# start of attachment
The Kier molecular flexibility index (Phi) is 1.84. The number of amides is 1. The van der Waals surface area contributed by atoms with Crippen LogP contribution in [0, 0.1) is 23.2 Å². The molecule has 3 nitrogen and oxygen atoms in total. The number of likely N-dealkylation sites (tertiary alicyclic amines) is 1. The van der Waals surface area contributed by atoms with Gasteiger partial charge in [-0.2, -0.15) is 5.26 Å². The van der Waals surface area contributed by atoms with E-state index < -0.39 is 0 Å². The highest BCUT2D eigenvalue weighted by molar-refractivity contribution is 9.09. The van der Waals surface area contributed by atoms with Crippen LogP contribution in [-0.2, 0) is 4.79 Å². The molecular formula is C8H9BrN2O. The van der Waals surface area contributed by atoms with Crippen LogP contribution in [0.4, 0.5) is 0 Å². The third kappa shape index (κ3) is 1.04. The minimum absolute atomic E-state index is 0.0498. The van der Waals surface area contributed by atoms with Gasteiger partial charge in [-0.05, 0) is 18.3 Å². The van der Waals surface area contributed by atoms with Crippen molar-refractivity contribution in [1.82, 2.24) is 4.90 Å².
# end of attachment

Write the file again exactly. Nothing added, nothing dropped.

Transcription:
The Kier molecular flexibility index (Phi) is 1.84. The number of amides is 1. The van der Waals surface area contributed by atoms with Crippen LogP contribution in [0, 0.1) is 23.2 Å². The molecule has 3 nitrogen and oxygen atoms in total. The number of likely N-dealkylation sites (tertiary alicyclic amines) is 1. The van der Waals surface area contributed by atoms with Gasteiger partial charge in [-0.2, -0.15) is 5.26 Å². The van der Waals surface area contributed by atoms with E-state index < -0.39 is 0 Å². The highest BCUT2D eigenvalue weighted by molar-refractivity contribution is 9.09. The van der Waals surface area contributed by atoms with Crippen LogP contribution in [-0.2, 0) is 4.79 Å². The molecular formula is C8H9BrN2O. The van der Waals surface area contributed by atoms with Crippen LogP contribution in [0.4, 0.5) is 0 Å². The third kappa shape index (κ3) is 1.04. The minimum absolute atomic E-state index is 0.0498. The van der Waals surface area contributed by atoms with Gasteiger partial charge in [-0.05, 0) is 18.3 Å². The van der Waals surface area contributed by atoms with Crippen molar-refractivity contribution in [1.82, 2.24) is 4.90 Å².